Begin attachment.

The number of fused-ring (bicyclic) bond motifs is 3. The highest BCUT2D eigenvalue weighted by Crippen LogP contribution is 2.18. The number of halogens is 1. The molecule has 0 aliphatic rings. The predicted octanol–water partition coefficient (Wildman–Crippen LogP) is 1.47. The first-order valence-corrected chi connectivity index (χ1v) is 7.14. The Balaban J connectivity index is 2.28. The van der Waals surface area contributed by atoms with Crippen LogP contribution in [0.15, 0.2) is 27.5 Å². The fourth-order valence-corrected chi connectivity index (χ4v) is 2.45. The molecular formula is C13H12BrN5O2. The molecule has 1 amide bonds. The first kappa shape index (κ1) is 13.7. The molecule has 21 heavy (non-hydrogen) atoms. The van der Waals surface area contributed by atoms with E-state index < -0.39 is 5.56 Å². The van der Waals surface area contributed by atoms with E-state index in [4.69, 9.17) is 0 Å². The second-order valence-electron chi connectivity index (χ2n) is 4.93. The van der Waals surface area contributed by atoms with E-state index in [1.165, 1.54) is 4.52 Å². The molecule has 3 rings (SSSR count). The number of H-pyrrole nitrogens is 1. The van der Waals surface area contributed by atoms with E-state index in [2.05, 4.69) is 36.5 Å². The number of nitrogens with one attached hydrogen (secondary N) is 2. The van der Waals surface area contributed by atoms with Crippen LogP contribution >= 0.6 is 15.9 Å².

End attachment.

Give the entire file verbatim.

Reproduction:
The number of fused-ring (bicyclic) bond motifs is 3. The highest BCUT2D eigenvalue weighted by Crippen LogP contribution is 2.18. The number of halogens is 1. The molecule has 0 aliphatic rings. The predicted octanol–water partition coefficient (Wildman–Crippen LogP) is 1.47. The first-order valence-corrected chi connectivity index (χ1v) is 7.14. The Balaban J connectivity index is 2.28. The van der Waals surface area contributed by atoms with Crippen LogP contribution in [0.15, 0.2) is 27.5 Å². The fourth-order valence-corrected chi connectivity index (χ4v) is 2.45. The molecular formula is C13H12BrN5O2. The molecule has 1 amide bonds. The first kappa shape index (κ1) is 13.7. The molecule has 21 heavy (non-hydrogen) atoms. The van der Waals surface area contributed by atoms with E-state index < -0.39 is 5.56 Å². The van der Waals surface area contributed by atoms with E-state index in [4.69, 9.17) is 0 Å². The second-order valence-electron chi connectivity index (χ2n) is 4.93. The van der Waals surface area contributed by atoms with E-state index in [1.165, 1.54) is 4.52 Å². The molecule has 3 rings (SSSR count). The number of H-pyrrole nitrogens is 1. The van der Waals surface area contributed by atoms with E-state index in [2.05, 4.69) is 36.5 Å². The number of nitrogens with one attached hydrogen (secondary N) is 2. The van der Waals surface area contributed by atoms with Crippen LogP contribution >= 0.6 is 15.9 Å².